The README file in the PaPiRus GitHub repository gives guidance on getting the displays working. Following these instructions, first enable SPI using the raspi-config utility, and then reboot the system:
- $ sudo raspi-config
- $ sudo reboot
Next you can either run the script provided or choose to install each component manually, we will do the latter.
- Install git and software dependencies
- $ sudo apt-get install git python-imaging
- Clone the PaPirus repository
- $ git clone https://github.com/PiSupply/PaPiRus.git
- Change into directory and install PaPiRus Python library
- $ cd PaPiRus
- $ sudo python setup.py install
- Install the driver, here we will use the script provided rather than manually performing each step
- $ papirus-setup
Trying out the display
With the above steps completed we need to set the screen size before testing the display. The script to do so must be run as root:
$ sudo papirus-set 2.7
Confirmation of screen size will be printed to the terminal. Now we can test the functionality of the display with the demo papirus-clock tool, which must also be run as root:
$ sudo papirus-clock
When I ran this demo for the very first time, I noticed some 'graininess' to the display and was concerned I may not have connected it to the PaPiRus board correctly. However, after some time, perhaps 15 minutes or so, this graininess disappeared and has since not returned.
Once confident that the screen is working correctly, you may wish to try and display an image in order to see what is possible, given the limitations of ePaper versus more traditional screens. We can use GIMP – the free cross-platform image manipulation program – to do so, though other graphics packages of similar capability would also be suitable.
In brief, the image file should have the following attributes:
Correct resolution (264 x 176 px for the largest display, 200 x 96 px for medium, 128 x 96 px for the small)
- 1-bit palette (this can be set in GIMP in Image > Mode > Indexed and choosing 'black and white (1-bit) palette')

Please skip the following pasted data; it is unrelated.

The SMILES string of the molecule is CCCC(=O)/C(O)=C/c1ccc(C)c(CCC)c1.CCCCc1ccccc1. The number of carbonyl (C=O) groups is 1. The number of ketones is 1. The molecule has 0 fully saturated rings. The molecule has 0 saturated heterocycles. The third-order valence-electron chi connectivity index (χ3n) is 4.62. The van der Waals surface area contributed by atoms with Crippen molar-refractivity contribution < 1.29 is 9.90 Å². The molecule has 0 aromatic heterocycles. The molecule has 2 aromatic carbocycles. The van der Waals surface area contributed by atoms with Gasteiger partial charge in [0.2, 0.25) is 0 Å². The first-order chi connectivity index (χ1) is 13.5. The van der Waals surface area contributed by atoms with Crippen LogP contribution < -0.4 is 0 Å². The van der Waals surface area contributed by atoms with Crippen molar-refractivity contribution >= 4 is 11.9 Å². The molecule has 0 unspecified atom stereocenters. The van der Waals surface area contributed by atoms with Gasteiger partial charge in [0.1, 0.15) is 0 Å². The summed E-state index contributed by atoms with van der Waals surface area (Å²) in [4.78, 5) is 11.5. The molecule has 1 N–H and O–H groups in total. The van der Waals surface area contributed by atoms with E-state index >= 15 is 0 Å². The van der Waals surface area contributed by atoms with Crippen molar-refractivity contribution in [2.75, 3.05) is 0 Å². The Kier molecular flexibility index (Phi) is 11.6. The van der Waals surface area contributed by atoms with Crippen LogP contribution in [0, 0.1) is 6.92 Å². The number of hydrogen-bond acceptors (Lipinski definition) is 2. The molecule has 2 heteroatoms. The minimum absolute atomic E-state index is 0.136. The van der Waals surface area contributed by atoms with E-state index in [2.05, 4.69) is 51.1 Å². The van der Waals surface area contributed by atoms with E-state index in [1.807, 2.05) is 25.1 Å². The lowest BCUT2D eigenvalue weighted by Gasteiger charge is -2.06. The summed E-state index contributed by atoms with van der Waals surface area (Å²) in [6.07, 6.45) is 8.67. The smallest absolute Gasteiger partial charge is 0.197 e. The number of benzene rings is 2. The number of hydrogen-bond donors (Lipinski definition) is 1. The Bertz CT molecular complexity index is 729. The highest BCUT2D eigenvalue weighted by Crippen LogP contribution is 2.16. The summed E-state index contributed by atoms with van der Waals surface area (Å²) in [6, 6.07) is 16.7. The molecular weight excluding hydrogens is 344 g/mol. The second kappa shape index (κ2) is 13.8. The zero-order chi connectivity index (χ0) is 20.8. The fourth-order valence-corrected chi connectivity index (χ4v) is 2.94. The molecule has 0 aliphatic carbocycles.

Once edited using a desktop computer the image file can be saved and copied to the Pi with the PaPiRus display. There is an example python script in the /bin/ folder in the repository that we can use to send the image, though for simplicity we will make it executable. From the /bin/ folder:
$ sudo chmod +x papirus-draw
Then execute the command with the image filename as an argument:
$ sudo ./papirus-draw /imagePath/ImageName
This should display the image and print confirmation to the terminal.
Python and PaPiRus
As well as the provided examples, there is a Python API for using the PaPiRus from within your own Python scripts. The API reference in the GitHub README is however, at the time of writing under development and so I decided to look at the code in the papirus-write example to see how it worked.
By combining lines from papirus-write and a previous project, I was able to put together a simple script that subscribes to an MQTT topic and writes the payload of the most recent message to the PaPiRus. (MQTT is a popular Machine-to-Machine (M2M) or Internet of Things (IoT) messaging protocol designed to be lightweight and reliable.)
The code for the above is available here and further information on working with Python and MQTT can be found in the project link above.
PaPiRus is a worthy addition to the Raspberry Pi HAT family and a great introduction to working with ePaper. Choosing the Pervasive Displays range of modules means access to their solid foundation of open information and examples, a strong benefit that is all too easy to overlook.
With PaPiRus, going from components in a box to functioning Pi display is quick and simple, despite some gaps in the online documentation. Once these gaps have been filled it will be easier than ever to integrate ePaper into your Pi projects. Which screen size will you choose first?